President of the Government: Well, thank you very much Marta. Let's see, as regards the composition, I feel that this is something that will need to be negotiated between the two parties, but I declare my interest in heading up this first meeting of the bilateral committee in this month of February. But, I repeat, it is something we will have to talk about, as well as the agenda of the points to be discussed by this committee between the two tiers of government.

As regards the mediator, I believe I said at the start of my speech that this will be frank dialogue, absolutely transparent dialogue and we will attend, at least on the part of the Government of Spain, with absolute clarity. Hence, the mediator will be the 47 million citizens who will bear witness to frank, sincere and transparent dialogue in which you will clearly be able to see all the proposals, opinions and positions of both the Government of Spain and of the Regional Government of Catalonia.

And lastly, as regards the questions that Regional President Torra has raised in the private meeting we held, on self-determination and amnesties, as he mentioned, well as you can see there are several issues.

The first is that a democracy is strong when it is a democracy capable of dialogue, and it is clear that self-determination, to quote that example, but also those other questions being raised by the President of the Regional Government of Catalonia, show that we are in a dialogue process that is going to be very long, that will not be easy, that will be very complex, but in short, it is a path that we must take step-by-step, and if these proposals by the Regional Government of Catalonia show anything it is how far apart, how disparate, how distant the positions of the Government of Spain and of the Regional Government of Catalonia are from each other. Of course, I have always believed that those of us with firm convictions, with firm principles, don't fear speaking about anything, and hence the positions I have maintained in public and in private in relation to the self-determination of Catalonia, which is what the independence movement advocates, will always find the political position I have maintained both in public and in private, which is that I am a firm proponent of self-rule in Catalonia, because I believe it is integrating, it brings together more Catalans and best represents the plurality and sentiment of Catalan society.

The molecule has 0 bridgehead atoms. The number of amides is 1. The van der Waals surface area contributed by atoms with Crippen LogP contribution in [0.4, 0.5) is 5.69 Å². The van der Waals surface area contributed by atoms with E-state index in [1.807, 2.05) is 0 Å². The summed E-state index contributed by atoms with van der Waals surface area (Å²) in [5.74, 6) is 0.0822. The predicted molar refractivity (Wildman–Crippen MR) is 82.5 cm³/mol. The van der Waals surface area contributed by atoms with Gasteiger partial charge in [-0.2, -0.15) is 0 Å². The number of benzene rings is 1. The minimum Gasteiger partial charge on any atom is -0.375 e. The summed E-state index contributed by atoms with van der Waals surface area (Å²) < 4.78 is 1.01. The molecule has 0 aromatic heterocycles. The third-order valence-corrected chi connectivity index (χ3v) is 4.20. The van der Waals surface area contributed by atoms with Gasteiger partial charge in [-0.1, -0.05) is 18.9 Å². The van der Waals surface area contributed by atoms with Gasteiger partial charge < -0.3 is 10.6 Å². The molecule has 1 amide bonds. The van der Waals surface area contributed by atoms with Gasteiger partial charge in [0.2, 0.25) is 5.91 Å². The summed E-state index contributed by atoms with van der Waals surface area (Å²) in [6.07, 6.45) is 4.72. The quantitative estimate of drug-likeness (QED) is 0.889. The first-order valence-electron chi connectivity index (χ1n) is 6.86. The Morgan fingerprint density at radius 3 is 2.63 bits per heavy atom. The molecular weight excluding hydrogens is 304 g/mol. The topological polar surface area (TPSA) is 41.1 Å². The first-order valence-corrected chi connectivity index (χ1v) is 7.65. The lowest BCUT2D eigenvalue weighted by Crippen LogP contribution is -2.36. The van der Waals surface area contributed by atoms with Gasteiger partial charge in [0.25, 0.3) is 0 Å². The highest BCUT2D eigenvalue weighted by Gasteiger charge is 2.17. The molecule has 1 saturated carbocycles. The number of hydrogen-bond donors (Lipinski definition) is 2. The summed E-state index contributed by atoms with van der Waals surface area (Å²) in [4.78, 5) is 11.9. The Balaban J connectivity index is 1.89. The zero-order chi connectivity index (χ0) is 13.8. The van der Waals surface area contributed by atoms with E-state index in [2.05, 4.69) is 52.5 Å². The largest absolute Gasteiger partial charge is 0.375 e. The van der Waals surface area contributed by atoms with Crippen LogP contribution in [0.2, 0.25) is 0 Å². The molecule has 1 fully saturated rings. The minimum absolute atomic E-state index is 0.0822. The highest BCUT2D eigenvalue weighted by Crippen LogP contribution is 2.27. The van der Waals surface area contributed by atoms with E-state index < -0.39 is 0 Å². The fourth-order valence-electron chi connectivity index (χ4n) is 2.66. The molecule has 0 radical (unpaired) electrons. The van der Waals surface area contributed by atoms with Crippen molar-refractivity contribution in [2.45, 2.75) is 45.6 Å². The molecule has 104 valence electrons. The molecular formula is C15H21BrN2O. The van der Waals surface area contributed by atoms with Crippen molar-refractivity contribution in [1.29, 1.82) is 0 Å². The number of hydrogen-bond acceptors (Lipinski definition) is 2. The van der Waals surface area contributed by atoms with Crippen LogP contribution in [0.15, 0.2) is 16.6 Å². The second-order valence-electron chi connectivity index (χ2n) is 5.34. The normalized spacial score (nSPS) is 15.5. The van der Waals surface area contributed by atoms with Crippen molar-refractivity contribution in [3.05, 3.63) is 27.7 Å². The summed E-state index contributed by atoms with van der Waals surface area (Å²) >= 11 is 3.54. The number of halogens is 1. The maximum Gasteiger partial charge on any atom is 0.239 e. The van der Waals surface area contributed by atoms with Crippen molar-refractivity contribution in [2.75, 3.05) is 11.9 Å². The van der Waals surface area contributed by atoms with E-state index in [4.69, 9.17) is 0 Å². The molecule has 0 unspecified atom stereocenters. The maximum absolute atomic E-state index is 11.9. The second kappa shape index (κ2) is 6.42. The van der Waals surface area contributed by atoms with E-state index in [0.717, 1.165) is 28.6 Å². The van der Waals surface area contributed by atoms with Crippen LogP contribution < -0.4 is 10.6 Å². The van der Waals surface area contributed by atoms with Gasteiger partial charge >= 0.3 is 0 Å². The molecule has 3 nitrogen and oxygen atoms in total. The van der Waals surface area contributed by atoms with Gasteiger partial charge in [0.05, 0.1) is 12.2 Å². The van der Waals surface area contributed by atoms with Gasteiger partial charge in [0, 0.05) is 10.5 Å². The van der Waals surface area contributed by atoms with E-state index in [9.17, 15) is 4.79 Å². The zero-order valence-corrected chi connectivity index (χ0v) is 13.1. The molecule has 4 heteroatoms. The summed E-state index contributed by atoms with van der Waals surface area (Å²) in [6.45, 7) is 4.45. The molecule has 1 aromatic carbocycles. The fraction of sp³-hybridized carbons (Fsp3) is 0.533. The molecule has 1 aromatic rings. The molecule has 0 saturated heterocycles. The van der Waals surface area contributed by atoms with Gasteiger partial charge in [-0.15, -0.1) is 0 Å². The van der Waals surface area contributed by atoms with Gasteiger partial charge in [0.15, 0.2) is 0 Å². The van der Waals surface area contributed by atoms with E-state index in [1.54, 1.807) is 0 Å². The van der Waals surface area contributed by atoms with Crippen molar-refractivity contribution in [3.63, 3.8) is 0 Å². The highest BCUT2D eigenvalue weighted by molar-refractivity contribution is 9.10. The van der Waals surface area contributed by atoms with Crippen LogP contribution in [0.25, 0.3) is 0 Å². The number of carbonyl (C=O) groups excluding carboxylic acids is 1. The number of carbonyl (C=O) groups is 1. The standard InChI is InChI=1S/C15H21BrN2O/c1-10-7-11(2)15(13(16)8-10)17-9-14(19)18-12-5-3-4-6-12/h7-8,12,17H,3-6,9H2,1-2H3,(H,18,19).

But, at any event, if this type of proposal shows anything, it is the complexity and the distance between the positons of the Government of Spain and of the Regional Government of Catalonia

Q: Isabel García Pagán, from 'la Vanguardia'. Good day, you also announced that in February you plan to call the bilateral committee, and the agenda you gave Regional President Torra includes the reform of regional financing. We would like to know whether the negotiation of the financing will also be bilateral for Catalonia or whether this will be limited by the Fiscal and Financial Policy Council.

And as regards this Council, which should meet tomorrow, in your document you also speak about a margin of negotiable deficit. We would like to know precisely whether the regions can go above a zero deficit as set out for this year and what you think about your natural counterpart in the negotiations for your investiture, which is Pere Aragonés, not attending this meeting of the Fiscal and Financial Policy Council.

President of the Government: Thank you Isabel. I would like the Regional Government of Catalonia to be represented on the Fiscal and Financial Policy Council and I asked Regional President Torra to reconsider his position. I feel that it is important for Catalonia to have a voice and be represented at the Fiscal and Financial Policy Council because we are going to commence an important debate on the path of stability.

Of course, the Government of Spain has, and furthermore we demonstrated this in 2019 with the path of stability that we presented then, every sympathy with the autonomous regions in particular. We proposed a much more flexible horizon of stability than had initially been proposed by previous administrations with a different ideological bias, which is the direction and approach we will put before to the Fiscal and Financial Policy Council tomorrow.

But, at any event, this is a debate that the Minister for the Treasury will have to substantiate, and hence I will leave the matter there, but I would like the Fiscal and Financial Policy Council to include the voice and the representation of the Regional Government of Catalonia, because, among other questions, we are talking about the budgetary framework we want to use to fund healthcare, long-term care, active employment policies, housing policies, in short, all those matters that also affect and benefit the people of Catalonia.